Among this week’s anniversaries is the 300th birthday of John “Gentleman Johnny” Burgoyne, incompetent British general and talented playwright.
In the former role, he has gone down in history as “the man who lost America”. In the latter, he collaborated with Dubliner Richard Brinsley Sheridan, his good friend, and had solo hits including The Heiress (1786), displaying a comic talent for which some admirers believed posterity might forgive his military record.
Horace Walpole was one of those. “Burgoyne’s battles and speeches will be forgotten,” he wrote towards the close of the 18th century, “but his delicious comedy The Heiress still continues to delight the stage”.
A contrary view was put by Elizabeth Inchbald, novelist and actress, who in 1808, while admitting that even Burgoyne’s formal surrender to the Americans was impeccably written, argued it would be better to “have beaten the enemy and misspelt every word”.
Surrendering the colonies may not have been entirely his fault anyway. But after the decisive Battle of Saratoga (1777), he was never trusted to lead a campaign again.
His name may ring a bell, or at least suggest one, for anyone who has visited the basement of the Irish Museum of Modern Art, housed in the former Royal Hospital Kilmainham. To get there, you have to pass “Burgoyne’s Bell”, which now sits on a floor beside the stairs.
His other legacies to Ireland include an illegitimate son, also John, who became a founder and first president of the (Irish) Civil Engineers’ Society.
John jnr may not, however, have owed the engineering talent to his father. Burgoyne’s Bell was commissioned when Gentleman Johnny was Master of the RHK. But it was always too heavy for the bell tower and soon decommissioned, hence its current lowly status.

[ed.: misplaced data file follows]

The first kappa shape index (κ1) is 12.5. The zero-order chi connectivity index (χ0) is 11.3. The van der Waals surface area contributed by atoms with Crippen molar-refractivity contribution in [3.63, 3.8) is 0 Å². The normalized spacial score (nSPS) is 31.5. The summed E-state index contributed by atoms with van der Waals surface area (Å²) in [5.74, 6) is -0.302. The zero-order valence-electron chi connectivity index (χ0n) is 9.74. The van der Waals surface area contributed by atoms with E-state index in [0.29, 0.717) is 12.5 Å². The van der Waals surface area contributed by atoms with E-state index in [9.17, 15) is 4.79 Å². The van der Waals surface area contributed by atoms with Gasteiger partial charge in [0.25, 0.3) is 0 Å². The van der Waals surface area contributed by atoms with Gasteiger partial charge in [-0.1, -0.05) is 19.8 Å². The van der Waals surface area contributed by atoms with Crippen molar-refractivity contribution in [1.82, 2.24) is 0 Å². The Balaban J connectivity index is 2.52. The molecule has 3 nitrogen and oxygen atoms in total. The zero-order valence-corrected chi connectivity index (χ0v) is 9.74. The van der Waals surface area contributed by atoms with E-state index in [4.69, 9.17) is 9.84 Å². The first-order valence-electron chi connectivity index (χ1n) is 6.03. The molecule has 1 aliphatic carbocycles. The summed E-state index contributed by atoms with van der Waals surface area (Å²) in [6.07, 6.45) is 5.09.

A century after his death, Burgoyne turned up in the breakthrough work of another comic playwright, George Bernard Shaw.
The play was The Devil’s Disciple (1897), set during the Saratoga Campaign and revolving around the heroic Dick Dudgeon, who is about to be hanged – in gentlemanly fashion and with much wit – by the said British general, until saved by the turn of military events.
Not only does Shaw give Gentleman Johnny all the best lines, he exonerates him of the 1777 debacle, which is blamed on the non-arrival of planned reinforcements from New York. As Burgoyne explains to his sidekick, Major Swindon:
“Some gentleman in London forgot to dispatch them: he was leaving town for his holiday, I believe. To avoid upsetting his arrangements, England will lose her American colonies; and in a few days, you and I will be at Saratoga with 5,000 men to face 18,000 rebels in an impregnable position.”
Swindon replies, lamely: “I can’t believe it! What will history say?” To which Burgoyne replies: “History, sir, will tell lies, as usual.”
It will have been little consolation to Gentleman Johnny, but the Devil’s Disciple was a big hit on Broadway: the playwright’s first commercial success. Shaw, at least, had conquered America.
As for history telling lies, by the way, many sources have Burgoyne’s date of birth as February 24th, 1722. Others say it was February 1723. And those include his gravestone in Westminster, which may or may not be telling the truth.
Lesser anniversaries of this week include the 40th anniversary of another Broadway premiere, a theatrical atrocity called Moose Murders, which opened and closed on the same night: February 22nd, 1983.
Many other productions down the decades have had equally short runs. But Moose Murders earned a special infamy, to the extent of making minor celebrities of those who had witnessed it.
Frank Rich, the “Butcher of Broadway”, set the tone for that in his New York Times review, which began: “From now on, there will be two groups of theatregoers in this world: those who have seen Moose Murders and those who have not.”
A pithier verdict was from a woman who, leaving the theatre and meeting a policeman, shouted “Arrest this play!” Then there was the sensitive critic from Associated Press who refused to identify the cast “pending notification of next of kin”.
The unfortunate creator, one Arthur Bicknell, hoped its notoriety would wane in time. Instead, the millennium arrived and renewed interest, with one magazine listing it among the greatest failures of the 20th century, alongside the Ford Edsel and New Coke.
But it wasn’t like he’d lost a war or anything. And whereas merely mediocre works would indeed be forgotten, the famed awfulness of his moose-turned-turkey gradually encouraged interest in a revival.
Bicknell has since rewritten the work for an off-Broadway production. As if to prove that you can get away with anything in America (except perhaps losing it), he also turned the trauma into a memoir, entitled: “How I learned to stop worrying and love my Broadway bomb.”